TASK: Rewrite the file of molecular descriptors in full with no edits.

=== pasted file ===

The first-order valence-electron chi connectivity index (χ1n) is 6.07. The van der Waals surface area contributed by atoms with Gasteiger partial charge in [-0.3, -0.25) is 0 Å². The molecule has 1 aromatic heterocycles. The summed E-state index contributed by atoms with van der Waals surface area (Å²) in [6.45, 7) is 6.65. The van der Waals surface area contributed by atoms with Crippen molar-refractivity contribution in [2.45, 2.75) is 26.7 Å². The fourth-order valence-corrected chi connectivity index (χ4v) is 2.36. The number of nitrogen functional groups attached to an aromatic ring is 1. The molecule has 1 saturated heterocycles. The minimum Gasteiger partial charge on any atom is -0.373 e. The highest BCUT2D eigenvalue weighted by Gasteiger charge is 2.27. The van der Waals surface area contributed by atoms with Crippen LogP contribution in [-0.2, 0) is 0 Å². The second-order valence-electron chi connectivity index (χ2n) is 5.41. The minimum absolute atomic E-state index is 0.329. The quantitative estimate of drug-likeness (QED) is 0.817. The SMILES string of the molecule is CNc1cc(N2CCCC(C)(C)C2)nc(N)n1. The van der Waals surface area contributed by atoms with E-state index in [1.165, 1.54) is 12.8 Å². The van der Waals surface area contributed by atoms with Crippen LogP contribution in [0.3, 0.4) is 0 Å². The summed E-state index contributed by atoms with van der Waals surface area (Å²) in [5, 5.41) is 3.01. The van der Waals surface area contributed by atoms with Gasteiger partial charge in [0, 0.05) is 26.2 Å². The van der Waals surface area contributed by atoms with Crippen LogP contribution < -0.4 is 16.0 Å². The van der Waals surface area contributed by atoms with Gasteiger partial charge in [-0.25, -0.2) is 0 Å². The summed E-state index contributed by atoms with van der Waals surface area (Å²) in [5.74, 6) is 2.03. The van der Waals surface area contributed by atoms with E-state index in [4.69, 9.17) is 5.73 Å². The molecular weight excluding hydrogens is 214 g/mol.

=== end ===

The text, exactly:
The first-order valence-electron chi connectivity index (χ1n) is 6.07. The van der Waals surface area contributed by atoms with Gasteiger partial charge in [-0.3, -0.25) is 0 Å². The molecule has 1 aromatic heterocycles. The summed E-state index contributed by atoms with van der Waals surface area (Å²) in [6.45, 7) is 6.65. The van der Waals surface area contributed by atoms with Crippen molar-refractivity contribution in [2.45, 2.75) is 26.7 Å². The fourth-order valence-corrected chi connectivity index (χ4v) is 2.36. The number of nitrogen functional groups attached to an aromatic ring is 1. The molecule has 1 saturated heterocycles. The minimum Gasteiger partial charge on any atom is -0.373 e. The highest BCUT2D eigenvalue weighted by Gasteiger charge is 2.27. The van der Waals surface area contributed by atoms with Crippen LogP contribution in [-0.2, 0) is 0 Å². The second-order valence-electron chi connectivity index (χ2n) is 5.41. The minimum absolute atomic E-state index is 0.329. The quantitative estimate of drug-likeness (QED) is 0.817. The SMILES string of the molecule is CNc1cc(N2CCCC(C)(C)C2)nc(N)n1. The van der Waals surface area contributed by atoms with E-state index in [1.165, 1.54) is 12.8 Å². The van der Waals surface area contributed by atoms with Crippen LogP contribution in [0.3, 0.4) is 0 Å². The summed E-state index contributed by atoms with van der Waals surface area (Å²) in [5, 5.41) is 3.01. The van der Waals surface area contributed by atoms with Gasteiger partial charge in [0, 0.05) is 26.2 Å². The van der Waals surface area contributed by atoms with Crippen LogP contribution < -0.4 is 16.0 Å². The van der Waals surface area contributed by atoms with Gasteiger partial charge in [-0.25, -0.2) is 0 Å². The summed E-state index contributed by atoms with van der Waals surface area (Å²) in [5.74, 6) is 2.03. The van der Waals surface area contributed by atoms with E-state index in [4.69, 9.17) is 5.73 Å². The molecular weight excluding hydrogens is 214 g/mol.